So let’s use these gifts of our Lord instead of having them use us.  Let’s dedicate them to our Master instead of letting them master us.  Make a plan to treasure Christ.  Make a commitment to give him your best.  Make it your mission to serve but one master.  God, in Christ, has blessed us bountifully here in Lincoln.  And just imagine what more he can do through you, through me, through all 300 of us.  Amen.

How Do Sheep Get Lost…and then Found?

Now the tax collectors and “sinners” were all gathering around to hear him.  But the Pharisees and the teachers of the law muttered, “This man welcomes sinners and eats with them.”  Then Jesus told them this parable: “Suppose one of you has a hundred sheep and loses one of them. Does he not leave the ninety-nine in the open country and go after the lost sheep until he finds it?  And when he finds it, he joyfully puts it on his shoulders anlost-sheepd goes home. Then he calls his friends and neighbors together and says, ‘Rejoice with me; I have found my lost sheep.’  I tell you that in the same way there will be more rejoicing in heaven over one sinner who repents than over ninety-nine righteous persons who do not need to repent.  “Or suppose a woman has ten silver coins and loses one. Does she not light a lamp, sweep the house and search carefully until she finds it?  And when she finds it, she calls her friends and neighbors together and says, ‘Rejoice with me; I have found my lost coin.’  In the same way, I tell you, there is rejoicing in the presence of the angels of God over one sinner who repents.”   Luke 15:1-10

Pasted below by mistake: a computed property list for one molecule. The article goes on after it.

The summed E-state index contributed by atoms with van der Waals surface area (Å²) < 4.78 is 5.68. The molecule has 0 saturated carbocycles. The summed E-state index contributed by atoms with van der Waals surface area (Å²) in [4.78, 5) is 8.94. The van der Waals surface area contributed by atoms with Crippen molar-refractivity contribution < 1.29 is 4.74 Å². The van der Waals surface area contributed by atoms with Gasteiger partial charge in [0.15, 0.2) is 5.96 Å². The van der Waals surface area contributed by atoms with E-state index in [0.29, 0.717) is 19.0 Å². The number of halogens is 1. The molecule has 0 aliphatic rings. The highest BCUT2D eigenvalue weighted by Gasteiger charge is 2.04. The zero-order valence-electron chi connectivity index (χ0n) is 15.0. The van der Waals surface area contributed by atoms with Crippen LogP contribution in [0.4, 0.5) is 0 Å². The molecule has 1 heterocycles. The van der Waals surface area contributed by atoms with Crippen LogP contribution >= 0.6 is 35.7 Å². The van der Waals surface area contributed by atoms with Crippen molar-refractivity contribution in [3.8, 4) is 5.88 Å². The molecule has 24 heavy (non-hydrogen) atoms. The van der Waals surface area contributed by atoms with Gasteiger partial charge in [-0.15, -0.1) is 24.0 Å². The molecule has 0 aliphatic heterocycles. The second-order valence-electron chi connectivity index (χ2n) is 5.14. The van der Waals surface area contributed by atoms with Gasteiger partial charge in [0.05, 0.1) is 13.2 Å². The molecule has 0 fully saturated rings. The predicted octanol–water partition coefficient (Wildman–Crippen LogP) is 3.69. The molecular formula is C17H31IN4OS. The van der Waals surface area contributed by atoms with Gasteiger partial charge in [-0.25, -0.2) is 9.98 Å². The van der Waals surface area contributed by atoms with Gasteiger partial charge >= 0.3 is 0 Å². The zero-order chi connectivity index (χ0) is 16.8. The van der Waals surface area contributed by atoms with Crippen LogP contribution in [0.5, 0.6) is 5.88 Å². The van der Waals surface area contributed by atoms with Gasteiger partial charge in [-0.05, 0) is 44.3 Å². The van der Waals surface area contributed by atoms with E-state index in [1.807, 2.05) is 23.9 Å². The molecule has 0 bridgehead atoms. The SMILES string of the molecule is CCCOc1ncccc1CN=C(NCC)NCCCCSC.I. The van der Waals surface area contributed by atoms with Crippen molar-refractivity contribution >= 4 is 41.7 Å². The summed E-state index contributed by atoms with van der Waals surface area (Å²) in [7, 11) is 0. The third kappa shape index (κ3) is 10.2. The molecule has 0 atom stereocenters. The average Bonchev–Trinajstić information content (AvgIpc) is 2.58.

How do sheep get lost?  When we think about sheep in Scripture it seems like they are always wandering off and going their own way.  But in the real world, sheep don’t tend to do this.  They are creatures that know how vulnerable they can be.  They seem to understand that that there is strength in numbers.  That’s why you almost always see them in groups. That’s why when one starts to move many others immediately start following.  Individual sheep naturally tend to go along with the herd.